Information about your sleep schedule

What is affecting your sleep?

Your body has an internal clock which signals your body when it is time to fall asleep and when it is time to wake up. This internal clock runs on an approximate 24hour schedule, controlling other body processes including your blood pressure and digestion. This 24-hour schedule is called a circadian rhythm. Your body uses light to determine if it is day or night. Normally a person is alert during the day time and sleepy at night time but if there is a change in your normal routine or habits your body's circadian rhythm may shift over time. After this shift, you may be sleepy during the day and alert at night. If this time alert and awake does not match with the time you should be working or participating in other activities you may have a circadian rhythm disorder.

Advanced Sleep-Wake Phase Disorder

This causes people to fall asleep several hours before a normal bedtime and wake up hours earlier than most people wake in the morning.

Delayed Sleep-Wake Phase Disorder

A sleep pattern that is delayed by two or more hours so that a person goes to sleep later at night and sleeps later in the morning.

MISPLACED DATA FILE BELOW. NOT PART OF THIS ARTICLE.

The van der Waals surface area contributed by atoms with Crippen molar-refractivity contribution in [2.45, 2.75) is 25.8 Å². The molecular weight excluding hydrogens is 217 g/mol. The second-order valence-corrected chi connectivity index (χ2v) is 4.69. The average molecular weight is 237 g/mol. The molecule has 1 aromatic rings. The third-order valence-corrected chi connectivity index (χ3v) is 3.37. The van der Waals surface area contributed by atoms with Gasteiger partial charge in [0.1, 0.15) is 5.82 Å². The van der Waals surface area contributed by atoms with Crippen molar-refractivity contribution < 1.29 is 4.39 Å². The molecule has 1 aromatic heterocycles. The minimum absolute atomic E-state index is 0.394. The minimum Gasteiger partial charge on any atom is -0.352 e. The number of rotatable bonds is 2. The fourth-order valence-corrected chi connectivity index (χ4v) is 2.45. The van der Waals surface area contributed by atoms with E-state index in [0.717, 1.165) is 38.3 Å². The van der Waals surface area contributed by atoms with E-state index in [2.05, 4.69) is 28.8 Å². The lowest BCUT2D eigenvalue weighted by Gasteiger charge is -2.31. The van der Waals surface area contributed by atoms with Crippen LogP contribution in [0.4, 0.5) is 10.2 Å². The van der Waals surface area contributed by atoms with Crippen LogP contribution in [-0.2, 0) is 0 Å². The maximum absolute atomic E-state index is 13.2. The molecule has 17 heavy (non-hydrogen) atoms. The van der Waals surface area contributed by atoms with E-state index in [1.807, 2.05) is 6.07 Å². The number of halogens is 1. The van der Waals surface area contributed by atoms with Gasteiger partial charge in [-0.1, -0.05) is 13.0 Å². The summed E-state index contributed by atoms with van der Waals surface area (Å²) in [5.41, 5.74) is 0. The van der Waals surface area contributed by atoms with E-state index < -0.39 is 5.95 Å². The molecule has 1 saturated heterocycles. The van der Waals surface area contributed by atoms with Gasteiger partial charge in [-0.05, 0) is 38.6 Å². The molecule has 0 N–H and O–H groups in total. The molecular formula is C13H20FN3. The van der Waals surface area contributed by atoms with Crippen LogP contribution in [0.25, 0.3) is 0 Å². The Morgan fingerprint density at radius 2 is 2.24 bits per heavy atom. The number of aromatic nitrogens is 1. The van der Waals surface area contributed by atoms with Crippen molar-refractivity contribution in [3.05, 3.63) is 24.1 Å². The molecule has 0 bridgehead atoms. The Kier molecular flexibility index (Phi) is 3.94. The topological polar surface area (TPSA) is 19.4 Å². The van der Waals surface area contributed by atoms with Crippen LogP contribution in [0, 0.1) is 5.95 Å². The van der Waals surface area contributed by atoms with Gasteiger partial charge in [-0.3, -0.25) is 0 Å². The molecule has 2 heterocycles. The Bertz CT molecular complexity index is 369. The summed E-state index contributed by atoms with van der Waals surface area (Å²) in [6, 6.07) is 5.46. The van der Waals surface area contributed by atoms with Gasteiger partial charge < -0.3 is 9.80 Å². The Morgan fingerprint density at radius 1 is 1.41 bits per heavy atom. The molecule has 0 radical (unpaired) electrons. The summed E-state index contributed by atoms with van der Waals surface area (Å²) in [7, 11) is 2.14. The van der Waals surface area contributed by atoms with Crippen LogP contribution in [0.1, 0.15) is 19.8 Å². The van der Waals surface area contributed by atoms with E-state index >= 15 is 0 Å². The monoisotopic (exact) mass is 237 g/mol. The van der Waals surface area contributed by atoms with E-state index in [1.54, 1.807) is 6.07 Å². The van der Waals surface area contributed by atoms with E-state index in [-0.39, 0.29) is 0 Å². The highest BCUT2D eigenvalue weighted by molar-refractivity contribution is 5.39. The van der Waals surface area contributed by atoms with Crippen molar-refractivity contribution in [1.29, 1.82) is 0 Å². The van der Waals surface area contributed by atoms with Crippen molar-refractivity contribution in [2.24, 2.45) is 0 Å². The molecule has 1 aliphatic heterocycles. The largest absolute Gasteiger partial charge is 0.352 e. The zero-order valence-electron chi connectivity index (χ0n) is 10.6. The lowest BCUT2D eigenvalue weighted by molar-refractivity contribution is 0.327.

Jet Lag Disorder

Occurs when you travel across multiple time zones and have difficulty adjusting to the new schedule.

Irregular Sleep-Wake Rhythm Disorder

Causes a person's circadian rhythms to be so disorganized that there is no clear sleep or wake pattern. People with this sleep disorder may sleep off and on in a series of naps over a 24-hour period. 

Non-24-Hour Sleep-Wake Rhythm Disorder

Non-24 is a sleep disorder that causes a person's sleep time to shift a little later every day. Sleep times may go in and out of alignment with other people over time.

Shift Work Disorder

A non-traditional work schedule involving shifts that occur when most people are sleep can cause shift work disorder. The condition causes your sleep to be poor and consistent feelings of fatigue or exhaustion.